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This week in video games, August 15, 2017: Agents of Mayhem brings cartoon chaos – (blog)

Posted: August 16, 2017 at 5:50 am

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This week, For Honorbrings Gladiators and Highlanders into the fight;Everything surrounds you with philosophy; and LawBreakers andTacoma are available to play. But first, revel in the cartoon chaos that is Agents of Mayhem.

In Agents of Mayhem, a new third-person shooter released today (August 15), the antagonist is Doctor Babylon, the Minister of Pride for LEGION, an acronym for League of Evil Gentleman Intent on Obliterating Nations.

That alone sets the tone for the open-world game, which is a rollicking adventure available for PS4, Windows, and Xbox One.

It was developed by Volition, which also created the Saints Row games, and it shows. Mayhem has the same over-the-top crazy, wrapped up in the neon-tinted cartoon version of futuristic Seoul that is the setting of the game.

You get to pick a squad of three agents from a roster of 12 antiheroes that run the gamut of wisecracking, ass-kicking troublemakers that rip up every stereotype you can think of. You play one agent at a time and can swap out who you've embodied with the tap of a button. You can change out your squad between missions, and you should take the time to find out the strengths of each.

In doing so, pay attention to the banter, because each of the agents has a back story that is revealed in the dialogue interactions between the characters.

There's role-playing elements here, too. You level up your agents and can apply upgrades to abilities and a wide range of weapons.

Never taking itself seriously, Agents of Mayhem relishes its humourous take on what it's like to be a superhero that tries to save the world and ends up destroying everything in the process.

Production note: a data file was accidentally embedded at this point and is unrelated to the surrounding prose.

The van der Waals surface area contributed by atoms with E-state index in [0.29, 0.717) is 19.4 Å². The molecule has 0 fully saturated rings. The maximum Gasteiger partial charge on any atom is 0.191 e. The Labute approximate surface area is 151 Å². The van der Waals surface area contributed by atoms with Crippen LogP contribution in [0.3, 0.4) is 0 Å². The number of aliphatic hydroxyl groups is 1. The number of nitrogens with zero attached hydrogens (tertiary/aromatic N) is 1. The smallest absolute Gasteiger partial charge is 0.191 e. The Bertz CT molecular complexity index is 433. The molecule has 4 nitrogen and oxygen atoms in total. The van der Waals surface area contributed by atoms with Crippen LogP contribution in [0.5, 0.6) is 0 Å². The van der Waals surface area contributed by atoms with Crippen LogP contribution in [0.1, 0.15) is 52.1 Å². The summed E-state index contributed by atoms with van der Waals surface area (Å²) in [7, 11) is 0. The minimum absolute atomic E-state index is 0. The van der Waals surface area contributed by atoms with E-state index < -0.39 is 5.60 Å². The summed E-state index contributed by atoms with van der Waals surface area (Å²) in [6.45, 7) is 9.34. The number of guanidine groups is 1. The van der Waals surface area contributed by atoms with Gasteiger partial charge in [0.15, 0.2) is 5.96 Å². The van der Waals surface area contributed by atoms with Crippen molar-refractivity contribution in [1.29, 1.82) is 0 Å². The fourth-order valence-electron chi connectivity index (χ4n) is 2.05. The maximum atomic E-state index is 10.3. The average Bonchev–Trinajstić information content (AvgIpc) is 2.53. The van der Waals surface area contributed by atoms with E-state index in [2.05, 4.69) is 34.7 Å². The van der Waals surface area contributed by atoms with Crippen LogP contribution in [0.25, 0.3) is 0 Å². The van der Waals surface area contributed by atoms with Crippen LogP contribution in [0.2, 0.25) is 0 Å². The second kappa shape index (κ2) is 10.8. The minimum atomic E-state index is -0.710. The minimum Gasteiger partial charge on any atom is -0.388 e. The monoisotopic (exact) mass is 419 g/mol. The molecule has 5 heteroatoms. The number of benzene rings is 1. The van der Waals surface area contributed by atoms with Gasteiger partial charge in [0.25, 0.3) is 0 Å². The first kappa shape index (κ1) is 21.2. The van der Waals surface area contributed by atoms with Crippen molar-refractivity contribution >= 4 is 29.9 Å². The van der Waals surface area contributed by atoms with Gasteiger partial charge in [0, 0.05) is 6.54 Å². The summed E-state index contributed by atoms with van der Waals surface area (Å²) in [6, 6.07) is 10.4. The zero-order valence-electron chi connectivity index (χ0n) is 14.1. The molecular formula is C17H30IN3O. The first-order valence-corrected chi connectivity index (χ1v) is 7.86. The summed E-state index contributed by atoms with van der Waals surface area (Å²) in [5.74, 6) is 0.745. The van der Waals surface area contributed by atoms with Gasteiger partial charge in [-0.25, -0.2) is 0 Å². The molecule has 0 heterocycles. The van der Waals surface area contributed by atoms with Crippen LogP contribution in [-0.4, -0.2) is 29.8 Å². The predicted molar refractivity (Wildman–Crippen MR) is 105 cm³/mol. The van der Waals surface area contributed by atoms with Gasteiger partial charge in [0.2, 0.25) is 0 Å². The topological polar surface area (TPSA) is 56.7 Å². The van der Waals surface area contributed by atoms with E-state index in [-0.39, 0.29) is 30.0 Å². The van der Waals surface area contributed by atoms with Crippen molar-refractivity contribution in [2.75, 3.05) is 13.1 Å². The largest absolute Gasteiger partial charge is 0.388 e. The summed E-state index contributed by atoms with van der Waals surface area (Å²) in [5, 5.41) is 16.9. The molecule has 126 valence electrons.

For Honor, the game that brings such madness to the melee, is entering Season 3. Ubisoft, which developed and published the game, is calling it "Grudge and Glory".

Two new playable heroes are being introduced with this update, available today (August 15):

There are two new battlefield maps, and Grudge and Glory also introduces one-on-one-duel tournaments complete with season-long leader boards.

Ubisoft will be bringing 4-v-4 ranked matches with another update later this fall.

"Grudge and Glory" runs until October, with Season 4 of For Honor planned for November.

It's difficult to describe what Everything is all about. In the game, designed by David OReilly and distirbuted by DoubleFine, you start by taking on the guise of an animal. As you move around the landscapea diverse natural geography that includes things like forests and plainsyou'll see other creatures.

And after a while, you'll discover that you can become one of those other creatures. Or plants. Or even inanimate objects like pebbles. But you soon realize that there's nothing inanimate in Everything.

A while later, you gain the ability to slip into objects that are smaller, or larger, and you can go progressively smaller or larger as you desire, finding the universe in a grain of sand, for example, or going full cosmic.

Available on OS X, PS4, and Windows, Everything is procedurally generated, so each experience is going to be different. What doesn't change are the audio recordings of philosopher Alan Watts that are peppered throughout the environment and which are uncovered by simply exploring, creating sometimes uncanny juxtapositions.